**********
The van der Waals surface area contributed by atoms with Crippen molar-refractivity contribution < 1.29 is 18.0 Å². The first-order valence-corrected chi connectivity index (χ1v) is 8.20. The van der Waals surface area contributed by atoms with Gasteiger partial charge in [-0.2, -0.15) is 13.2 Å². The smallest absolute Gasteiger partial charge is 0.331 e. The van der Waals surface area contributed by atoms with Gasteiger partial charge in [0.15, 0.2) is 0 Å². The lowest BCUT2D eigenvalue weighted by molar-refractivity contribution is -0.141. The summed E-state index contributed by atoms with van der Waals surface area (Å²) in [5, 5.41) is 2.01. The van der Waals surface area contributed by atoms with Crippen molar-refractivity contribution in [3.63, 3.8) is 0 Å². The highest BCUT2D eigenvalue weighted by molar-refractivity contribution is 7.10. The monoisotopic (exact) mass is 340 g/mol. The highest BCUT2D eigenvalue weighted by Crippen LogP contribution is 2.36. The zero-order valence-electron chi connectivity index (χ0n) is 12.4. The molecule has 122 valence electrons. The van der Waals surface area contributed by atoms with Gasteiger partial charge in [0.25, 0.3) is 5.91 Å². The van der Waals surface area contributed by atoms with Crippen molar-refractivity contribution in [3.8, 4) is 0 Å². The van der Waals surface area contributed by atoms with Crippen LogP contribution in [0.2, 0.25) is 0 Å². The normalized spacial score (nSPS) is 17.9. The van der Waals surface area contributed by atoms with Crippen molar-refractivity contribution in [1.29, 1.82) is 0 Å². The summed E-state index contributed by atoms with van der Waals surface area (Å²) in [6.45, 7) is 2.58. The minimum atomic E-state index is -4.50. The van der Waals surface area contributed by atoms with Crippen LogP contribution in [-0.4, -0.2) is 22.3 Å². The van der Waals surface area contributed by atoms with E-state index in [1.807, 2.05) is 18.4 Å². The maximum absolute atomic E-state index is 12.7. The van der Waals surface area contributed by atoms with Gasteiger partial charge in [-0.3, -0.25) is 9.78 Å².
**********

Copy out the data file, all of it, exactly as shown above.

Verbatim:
The van der Waals surface area contributed by atoms with Crippen molar-refractivity contribution < 1.29 is 18.0 Å². The first-order valence-corrected chi connectivity index (χ1v) is 8.20. The van der Waals surface area contributed by atoms with Gasteiger partial charge in [-0.2, -0.15) is 13.2 Å². The smallest absolute Gasteiger partial charge is 0.331 e. The van der Waals surface area contributed by atoms with Gasteiger partial charge in [0.15, 0.2) is 0 Å². The lowest BCUT2D eigenvalue weighted by molar-refractivity contribution is -0.141. The summed E-state index contributed by atoms with van der Waals surface area (Å²) in [5, 5.41) is 2.01. The van der Waals surface area contributed by atoms with Crippen molar-refractivity contribution in [3.63, 3.8) is 0 Å². The highest BCUT2D eigenvalue weighted by molar-refractivity contribution is 7.10. The monoisotopic (exact) mass is 340 g/mol. The highest BCUT2D eigenvalue weighted by Crippen LogP contribution is 2.36. The zero-order valence-electron chi connectivity index (χ0n) is 12.4. The molecule has 122 valence electrons. The van der Waals surface area contributed by atoms with Gasteiger partial charge in [0.25, 0.3) is 5.91 Å². The van der Waals surface area contributed by atoms with Crippen molar-refractivity contribution in [3.8, 4) is 0 Å². The van der Waals surface area contributed by atoms with Crippen LogP contribution in [0.2, 0.25) is 0 Å². The normalized spacial score (nSPS) is 17.9. The van der Waals surface area contributed by atoms with Crippen molar-refractivity contribution in [1.29, 1.82) is 0 Å². The summed E-state index contributed by atoms with van der Waals surface area (Å²) in [6.45, 7) is 2.58. The minimum atomic E-state index is -4.50. The van der Waals surface area contributed by atoms with Crippen LogP contribution in [-0.4, -0.2) is 22.3 Å². The van der Waals surface area contributed by atoms with E-state index in [1.807, 2.05) is 18.4 Å². The maximum absolute atomic E-state index is 12.7. The van der Waals surface area contributed by atoms with Gasteiger partial charge in [-0.3, -0.25) is 9.78 Å².